The chip on his shoulder isn’t the direct reason for Matt Chapman’s incredible arm strength. The mind games Cal State Fullerton baseball coach Rick Vanderhook tried playing with him aren’t the reason Chapman seems to know what’s going to happen before it happens.
The platinum glove sitting on his mantle, emblematic of Chapman’s status as the best defensive player in the American League, isn’t the direct result of a golden light flashing above him after his 2018 breakout season with the Oakland Athletics.
No. To understand why Chapman — one of 10 Cal State Fullerton baseball products currently on a major league roster — is an All-Star and considered not only one of the game’s brightest stars, but its best defensive player, you must take all of it into account. The chip on the shoulder, the head games, the mindset he carries around like his Gold Gloves that he still isn’t one of the game’s upper echelon players – despite evidence to the contrary.
And that evidence, which comes in weekly, is considerable.
Last year, Chapman hit a career-high-at-any-pro-level .278, with 24 homers, 68 RBI, 42 doubles and 100 runs. His 8.2 WAR (wins above replacement, a stat that measures how much a player is better than the average major leaguer) was third in the American League behind Boston’s Mookie Betts and the Angels’ Mike Trout, who went 1-2 in league MVP voting.
Those offensive numbers only scratched the surface why Chapman finished seventh in MVP voting. Because when Chapman’s name is brought up, things get rather defensive.
En route to winning the Gold Glove, the Wilson Overall Defensive Player of the Year and the Rawlings Platinum Glove Award, which goes to the best defensive player at any position, Chapman led all AL third baseman in defensive WAR, in range factor, in putouts and assists. His 3.5 defensive WAR means he’s 3½ times a better defender than the average major league third baseman, while leading in range factor means he’s getting to balls no other third baseman can reach.
Balls like the one Toronto’s Yangervis Solarte hit last year. The A’s were in a shift for the left-handed Solarte, which meant Chapman was essentially playing shortstop. Solarte poked a ball away from the shift down the third-base line. Chapman roamed over, backhanded the ball, then threw against his momentum and nipped Solarte by a half-step.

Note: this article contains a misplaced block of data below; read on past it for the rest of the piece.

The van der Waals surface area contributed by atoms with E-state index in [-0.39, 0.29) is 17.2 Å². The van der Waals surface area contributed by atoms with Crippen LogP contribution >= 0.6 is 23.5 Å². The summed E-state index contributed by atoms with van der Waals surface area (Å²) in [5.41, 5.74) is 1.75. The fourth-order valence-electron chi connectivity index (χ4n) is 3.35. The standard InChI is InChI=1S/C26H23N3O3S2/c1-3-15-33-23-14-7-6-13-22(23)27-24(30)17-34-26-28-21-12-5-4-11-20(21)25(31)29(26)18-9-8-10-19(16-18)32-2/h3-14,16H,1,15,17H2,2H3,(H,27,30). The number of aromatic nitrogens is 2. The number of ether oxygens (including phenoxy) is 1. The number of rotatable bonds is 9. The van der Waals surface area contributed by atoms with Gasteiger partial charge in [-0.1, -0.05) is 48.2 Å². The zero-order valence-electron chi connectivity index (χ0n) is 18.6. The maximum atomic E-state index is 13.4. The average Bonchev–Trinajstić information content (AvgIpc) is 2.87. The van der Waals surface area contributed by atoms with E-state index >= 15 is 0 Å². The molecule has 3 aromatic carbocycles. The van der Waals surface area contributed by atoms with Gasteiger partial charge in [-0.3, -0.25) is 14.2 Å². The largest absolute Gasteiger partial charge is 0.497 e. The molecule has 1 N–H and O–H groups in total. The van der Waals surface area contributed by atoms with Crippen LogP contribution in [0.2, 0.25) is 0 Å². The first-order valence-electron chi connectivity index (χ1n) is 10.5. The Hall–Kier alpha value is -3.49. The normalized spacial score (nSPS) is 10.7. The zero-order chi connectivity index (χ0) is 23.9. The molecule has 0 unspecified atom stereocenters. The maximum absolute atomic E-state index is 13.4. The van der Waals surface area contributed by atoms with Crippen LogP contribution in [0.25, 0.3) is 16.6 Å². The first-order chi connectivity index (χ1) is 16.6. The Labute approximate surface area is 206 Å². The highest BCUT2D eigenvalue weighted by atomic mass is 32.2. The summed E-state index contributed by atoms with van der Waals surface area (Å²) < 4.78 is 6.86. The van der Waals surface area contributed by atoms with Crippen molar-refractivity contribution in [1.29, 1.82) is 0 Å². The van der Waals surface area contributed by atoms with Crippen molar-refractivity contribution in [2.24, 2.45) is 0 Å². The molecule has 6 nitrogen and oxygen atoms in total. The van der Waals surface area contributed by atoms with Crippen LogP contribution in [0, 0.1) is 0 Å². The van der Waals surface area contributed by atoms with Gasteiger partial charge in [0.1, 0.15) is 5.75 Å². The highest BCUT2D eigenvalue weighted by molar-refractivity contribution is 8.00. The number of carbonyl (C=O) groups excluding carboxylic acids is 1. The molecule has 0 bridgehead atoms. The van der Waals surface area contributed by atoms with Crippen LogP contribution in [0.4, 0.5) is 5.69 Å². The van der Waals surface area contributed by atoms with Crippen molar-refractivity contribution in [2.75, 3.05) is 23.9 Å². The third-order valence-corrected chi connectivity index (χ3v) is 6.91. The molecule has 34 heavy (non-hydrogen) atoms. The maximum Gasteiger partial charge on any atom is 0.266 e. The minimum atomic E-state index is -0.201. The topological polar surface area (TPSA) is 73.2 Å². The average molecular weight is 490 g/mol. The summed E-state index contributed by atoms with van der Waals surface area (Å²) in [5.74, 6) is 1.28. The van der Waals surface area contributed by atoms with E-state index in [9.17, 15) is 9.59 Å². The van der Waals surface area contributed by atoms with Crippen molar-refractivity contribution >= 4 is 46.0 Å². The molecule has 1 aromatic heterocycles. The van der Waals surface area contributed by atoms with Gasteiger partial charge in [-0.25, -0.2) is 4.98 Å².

“I’ve never seen a corner infielder save as many runs as he does,” said Athletics Manager Bob Melvin, who had to dig to find “just one play” that illustrates Chapman’s elite glove. “It starts with his arm strength. With his arm strength, it allows him to play deep, which allows him to get to more balls, whether it’s down the line or whether it’s in the hole. That allows us to move our shortstop toward the bag a little more.
“Even though he plays deep, he’s the best at bunts. He still comes in and gets guys on bunts. It just feels like there’s no way to get a ball by him.”
The evidence continues pouring in this season. Chapman made his first All-Star team and through Monday, is hitting .257 with 24 homers, 64 RBI, 27 doubles and a .515 slugging percentage. His errors are down from 20 to seven, and he once again leads AL third basemen in range factor, runs saved, putouts and assists.
Yet, Chapman refuses to acknowledge the evidence. That’s because he’s so focused on the process that produced that evidence.
“To be honest, I still feel that I haven’t realized that (being one of the upper echelon players). That’s why I’m really hard on myself,” he said.
Enter the chip on the shoulder. Chapman grew up in El Toro as one of those proverbial very good-but-not-great players who always had someone overshadowing him. In this case, it was Nolan Arenado, the same Nolan Arenado currently holding down the title as best third baseman in the National League for the Colorado Rockies.